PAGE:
Groklaw

Weekly wrap-up: Groklaw says goodnight, Unix pioneers share memories, and more

open source news and highlights

Open source news this week: August 19 - 23, 2013


What other open source-related news stories did you read about this week? Share them with us in the comments section. Follow us on Twitter where we share these stories in real time.

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Open*Law: 2011 in review

Open*Law: 2011 in review

As we wrote in last year's year-in-review, patents are a big focus at the intersection of open source and law. This year was no different--2011 saw Microsoft Corp. v. i4i Limited Partnership go before the Supreme Court. It was affirmed, 8-0 on June 9, rejecting Microsoft's request to change the burden of proof on patent invalidity from clear-and-convincing evidence to the preponderance standard.

One of the big patent stories of 2010 had good effects in 2011 as we saw first year of decisions applying Bilski to software. » Read more

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Interview: PJ on the beginning, ending, and future of Groklaw

Over the last eight years, Pamela Jones, known as "PJ," wrote volumes at Groklaw—first as a blog about the holes in SCO's claims, then increasingly as a place for wider commentary on the legal issues facing Linux and open source. To summarize the site's mission statement, Groklaw was a full legal news resource, "acknowledged and used by all the parties, including SCO." But it was also a community—a place for open source believers to gather, learn, and share.

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Lessons learned from Groklaw: The power of collaboration

Like many, I was surprised-but-not-really when Pamela Jones announced that she would be retiring original content on the legal analysis site that grew to fame within and without the open source community as it rose to do battle with the incredibly audacious claims by The SCO Group that Linux was directly derived from UNIX. » Read more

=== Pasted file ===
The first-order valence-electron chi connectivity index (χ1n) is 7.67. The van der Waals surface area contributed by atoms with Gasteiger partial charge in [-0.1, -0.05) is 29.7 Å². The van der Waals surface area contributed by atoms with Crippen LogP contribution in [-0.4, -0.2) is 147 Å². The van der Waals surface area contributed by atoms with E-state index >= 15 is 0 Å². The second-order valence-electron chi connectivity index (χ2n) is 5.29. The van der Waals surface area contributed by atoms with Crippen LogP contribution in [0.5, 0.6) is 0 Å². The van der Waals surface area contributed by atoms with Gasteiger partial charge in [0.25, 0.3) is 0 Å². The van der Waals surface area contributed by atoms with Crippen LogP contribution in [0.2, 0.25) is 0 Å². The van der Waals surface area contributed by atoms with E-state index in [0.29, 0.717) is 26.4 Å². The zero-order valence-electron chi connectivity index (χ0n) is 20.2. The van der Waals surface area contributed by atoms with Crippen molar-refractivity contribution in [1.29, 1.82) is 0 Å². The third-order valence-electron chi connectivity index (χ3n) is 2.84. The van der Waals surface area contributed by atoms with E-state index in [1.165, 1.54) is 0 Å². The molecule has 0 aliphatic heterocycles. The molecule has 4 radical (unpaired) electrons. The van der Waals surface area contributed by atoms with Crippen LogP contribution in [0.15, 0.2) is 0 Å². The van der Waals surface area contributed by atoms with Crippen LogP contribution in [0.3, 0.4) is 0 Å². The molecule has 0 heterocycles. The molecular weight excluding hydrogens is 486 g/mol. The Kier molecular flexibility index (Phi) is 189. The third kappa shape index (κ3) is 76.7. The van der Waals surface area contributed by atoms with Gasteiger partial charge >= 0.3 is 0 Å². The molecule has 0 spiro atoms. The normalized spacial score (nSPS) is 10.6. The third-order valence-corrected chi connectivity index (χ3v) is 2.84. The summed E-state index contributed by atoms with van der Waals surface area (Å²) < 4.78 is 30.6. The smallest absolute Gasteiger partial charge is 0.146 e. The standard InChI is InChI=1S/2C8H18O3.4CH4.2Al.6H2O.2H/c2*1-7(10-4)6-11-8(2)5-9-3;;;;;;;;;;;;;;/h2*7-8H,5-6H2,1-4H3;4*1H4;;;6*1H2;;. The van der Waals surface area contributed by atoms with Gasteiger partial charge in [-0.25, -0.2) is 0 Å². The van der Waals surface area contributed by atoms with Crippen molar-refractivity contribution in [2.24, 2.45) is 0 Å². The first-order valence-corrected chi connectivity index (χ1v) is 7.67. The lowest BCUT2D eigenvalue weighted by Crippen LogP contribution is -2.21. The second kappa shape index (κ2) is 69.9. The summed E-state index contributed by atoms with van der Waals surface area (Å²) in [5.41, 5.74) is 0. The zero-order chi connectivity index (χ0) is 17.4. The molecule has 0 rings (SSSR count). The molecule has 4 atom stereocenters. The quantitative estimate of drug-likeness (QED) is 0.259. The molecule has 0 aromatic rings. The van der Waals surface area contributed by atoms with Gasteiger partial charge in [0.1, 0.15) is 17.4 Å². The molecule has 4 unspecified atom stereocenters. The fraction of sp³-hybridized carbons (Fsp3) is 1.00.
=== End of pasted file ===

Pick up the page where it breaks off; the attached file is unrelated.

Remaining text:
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Fighting patent aggression the open source way

One of the most important aspects of the recent trial victory for Red Hat and Novell was a finding that the asserted patent claims were invalid.  This meant that the jury was persuaded by clear and convincing evidence that the patents were improperly granted.  Getting to this decision involved collaboration that demonstrated the power of open source to defend against patent aggression.


For the open source community, it's worth noting with pride that a substantial portion of the prior art used in the case was identified by community members. » Read more

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European Commission stands against vendor lock-in

Lock on a building

After a decade-long battle, terms of a settlement agreement were finally reached last week between the European Commission and Microsoft regarding anticompetitiveness. The official settlement is a win for European consumers, but the simultaneous Public Undertaking on Interoperability issued by the company leaves much to be desired for the open source community. » Read more

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